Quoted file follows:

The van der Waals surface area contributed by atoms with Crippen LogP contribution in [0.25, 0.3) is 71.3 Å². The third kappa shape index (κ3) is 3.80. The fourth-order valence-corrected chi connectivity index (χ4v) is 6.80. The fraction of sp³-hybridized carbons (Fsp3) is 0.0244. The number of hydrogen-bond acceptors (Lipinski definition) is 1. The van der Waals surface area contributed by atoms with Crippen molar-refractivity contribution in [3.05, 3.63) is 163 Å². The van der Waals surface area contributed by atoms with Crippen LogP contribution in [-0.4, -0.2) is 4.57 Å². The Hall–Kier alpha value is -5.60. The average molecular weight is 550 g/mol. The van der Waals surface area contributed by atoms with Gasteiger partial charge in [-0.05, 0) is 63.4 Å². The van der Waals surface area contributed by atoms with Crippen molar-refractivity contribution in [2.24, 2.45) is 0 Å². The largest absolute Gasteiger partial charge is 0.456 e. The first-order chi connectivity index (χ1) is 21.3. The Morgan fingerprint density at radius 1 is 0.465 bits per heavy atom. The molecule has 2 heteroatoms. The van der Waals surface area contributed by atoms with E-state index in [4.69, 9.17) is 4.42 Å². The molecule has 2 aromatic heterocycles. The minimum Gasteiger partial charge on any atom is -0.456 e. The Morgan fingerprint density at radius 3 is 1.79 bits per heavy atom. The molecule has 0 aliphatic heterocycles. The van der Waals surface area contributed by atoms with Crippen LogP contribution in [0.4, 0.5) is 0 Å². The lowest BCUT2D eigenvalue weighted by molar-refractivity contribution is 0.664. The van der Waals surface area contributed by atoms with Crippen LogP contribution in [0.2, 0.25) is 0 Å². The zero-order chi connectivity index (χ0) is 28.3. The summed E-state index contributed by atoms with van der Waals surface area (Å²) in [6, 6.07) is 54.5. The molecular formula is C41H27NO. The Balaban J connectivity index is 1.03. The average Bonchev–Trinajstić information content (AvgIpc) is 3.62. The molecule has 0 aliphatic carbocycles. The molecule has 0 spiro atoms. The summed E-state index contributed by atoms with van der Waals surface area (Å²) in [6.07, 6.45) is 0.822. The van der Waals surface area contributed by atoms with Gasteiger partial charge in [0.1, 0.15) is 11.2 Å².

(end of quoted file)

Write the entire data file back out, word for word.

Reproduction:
The van der Waals surface area contributed by atoms with Crippen LogP contribution in [0.25, 0.3) is 71.3 Å². The third kappa shape index (κ3) is 3.80. The fourth-order valence-corrected chi connectivity index (χ4v) is 6.80. The fraction of sp³-hybridized carbons (Fsp3) is 0.0244. The number of hydrogen-bond acceptors (Lipinski definition) is 1. The van der Waals surface area contributed by atoms with Crippen molar-refractivity contribution in [3.05, 3.63) is 163 Å². The van der Waals surface area contributed by atoms with Crippen LogP contribution in [-0.4, -0.2) is 4.57 Å². The Hall–Kier alpha value is -5.60. The average molecular weight is 550 g/mol. The van der Waals surface area contributed by atoms with Gasteiger partial charge in [-0.05, 0) is 63.4 Å². The van der Waals surface area contributed by atoms with Crippen molar-refractivity contribution in [2.24, 2.45) is 0 Å². The largest absolute Gasteiger partial charge is 0.456 e. The first-order chi connectivity index (χ1) is 21.3. The Morgan fingerprint density at radius 1 is 0.465 bits per heavy atom. The molecule has 2 heteroatoms. The van der Waals surface area contributed by atoms with E-state index in [4.69, 9.17) is 4.42 Å². The molecule has 2 aromatic heterocycles. The minimum Gasteiger partial charge on any atom is -0.456 e. The Morgan fingerprint density at radius 3 is 1.79 bits per heavy atom. The molecule has 0 aliphatic heterocycles. The van der Waals surface area contributed by atoms with Crippen LogP contribution in [0.4, 0.5) is 0 Å². The lowest BCUT2D eigenvalue weighted by molar-refractivity contribution is 0.664. The van der Waals surface area contributed by atoms with Crippen LogP contribution in [0.2, 0.25) is 0 Å². The zero-order chi connectivity index (χ0) is 28.3. The summed E-state index contributed by atoms with van der Waals surface area (Å²) in [6, 6.07) is 54.5. The molecular formula is C41H27NO. The Balaban J connectivity index is 1.03. The average Bonchev–Trinajstić information content (AvgIpc) is 3.62. The molecule has 0 aliphatic carbocycles. The molecule has 0 spiro atoms. The summed E-state index contributed by atoms with van der Waals surface area (Å²) in [6.07, 6.45) is 0.822. The van der Waals surface area contributed by atoms with Gasteiger partial charge in [0.1, 0.15) is 11.2 Å².